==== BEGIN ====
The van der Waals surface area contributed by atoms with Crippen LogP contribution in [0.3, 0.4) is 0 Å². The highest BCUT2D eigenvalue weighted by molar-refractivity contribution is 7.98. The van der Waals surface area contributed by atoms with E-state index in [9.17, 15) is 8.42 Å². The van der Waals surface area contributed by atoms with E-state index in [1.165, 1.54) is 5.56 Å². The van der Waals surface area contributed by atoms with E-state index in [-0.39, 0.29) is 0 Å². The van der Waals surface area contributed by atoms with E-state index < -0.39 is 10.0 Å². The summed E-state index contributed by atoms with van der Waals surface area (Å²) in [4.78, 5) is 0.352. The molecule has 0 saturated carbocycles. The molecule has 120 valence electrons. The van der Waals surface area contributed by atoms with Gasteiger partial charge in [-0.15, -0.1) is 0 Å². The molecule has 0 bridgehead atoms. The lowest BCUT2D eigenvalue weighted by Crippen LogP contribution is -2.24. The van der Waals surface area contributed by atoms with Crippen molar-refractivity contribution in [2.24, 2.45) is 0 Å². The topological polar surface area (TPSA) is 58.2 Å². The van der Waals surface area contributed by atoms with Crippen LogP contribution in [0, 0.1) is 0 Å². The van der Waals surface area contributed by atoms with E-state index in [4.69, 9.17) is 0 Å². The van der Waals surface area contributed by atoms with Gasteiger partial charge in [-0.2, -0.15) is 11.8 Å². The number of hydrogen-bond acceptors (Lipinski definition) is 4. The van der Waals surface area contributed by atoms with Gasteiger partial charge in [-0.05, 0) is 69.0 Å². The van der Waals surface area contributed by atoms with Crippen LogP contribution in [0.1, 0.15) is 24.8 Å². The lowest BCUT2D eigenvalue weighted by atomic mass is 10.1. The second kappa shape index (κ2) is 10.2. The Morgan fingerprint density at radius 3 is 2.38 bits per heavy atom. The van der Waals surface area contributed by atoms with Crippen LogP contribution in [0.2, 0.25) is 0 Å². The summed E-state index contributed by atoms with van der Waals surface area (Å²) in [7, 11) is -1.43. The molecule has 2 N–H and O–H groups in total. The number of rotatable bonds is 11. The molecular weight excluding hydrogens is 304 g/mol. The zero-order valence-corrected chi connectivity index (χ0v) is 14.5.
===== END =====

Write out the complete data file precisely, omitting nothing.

The van der Waals surface area contributed by atoms with Crippen LogP contribution in [0.3, 0.4) is 0 Å². The highest BCUT2D eigenvalue weighted by molar-refractivity contribution is 7.98. The van der Waals surface area contributed by atoms with E-state index in [9.17, 15) is 8.42 Å². The van der Waals surface area contributed by atoms with E-state index in [1.165, 1.54) is 5.56 Å². The van der Waals surface area contributed by atoms with E-state index in [-0.39, 0.29) is 0 Å². The van der Waals surface area contributed by atoms with E-state index < -0.39 is 10.0 Å². The summed E-state index contributed by atoms with van der Waals surface area (Å²) in [4.78, 5) is 0.352. The molecule has 0 saturated carbocycles. The molecule has 120 valence electrons. The van der Waals surface area contributed by atoms with Gasteiger partial charge in [-0.15, -0.1) is 0 Å². The molecule has 0 bridgehead atoms. The lowest BCUT2D eigenvalue weighted by Crippen LogP contribution is -2.24. The van der Waals surface area contributed by atoms with Crippen molar-refractivity contribution in [2.24, 2.45) is 0 Å². The topological polar surface area (TPSA) is 58.2 Å². The van der Waals surface area contributed by atoms with Crippen LogP contribution in [0, 0.1) is 0 Å². The van der Waals surface area contributed by atoms with E-state index in [4.69, 9.17) is 0 Å². The van der Waals surface area contributed by atoms with Gasteiger partial charge in [-0.2, -0.15) is 11.8 Å². The number of hydrogen-bond acceptors (Lipinski definition) is 4. The van der Waals surface area contributed by atoms with Gasteiger partial charge in [-0.05, 0) is 69.0 Å². The van der Waals surface area contributed by atoms with Crippen LogP contribution in [0.1, 0.15) is 24.8 Å². The lowest BCUT2D eigenvalue weighted by atomic mass is 10.1. The second kappa shape index (κ2) is 10.2. The Morgan fingerprint density at radius 3 is 2.38 bits per heavy atom. The van der Waals surface area contributed by atoms with Crippen LogP contribution in [0.2, 0.25) is 0 Å². The summed E-state index contributed by atoms with van der Waals surface area (Å²) in [7, 11) is -1.43. The molecule has 2 N–H and O–H groups in total. The number of rotatable bonds is 11. The molecular weight excluding hydrogens is 304 g/mol. The zero-order valence-corrected chi connectivity index (χ0v) is 14.5.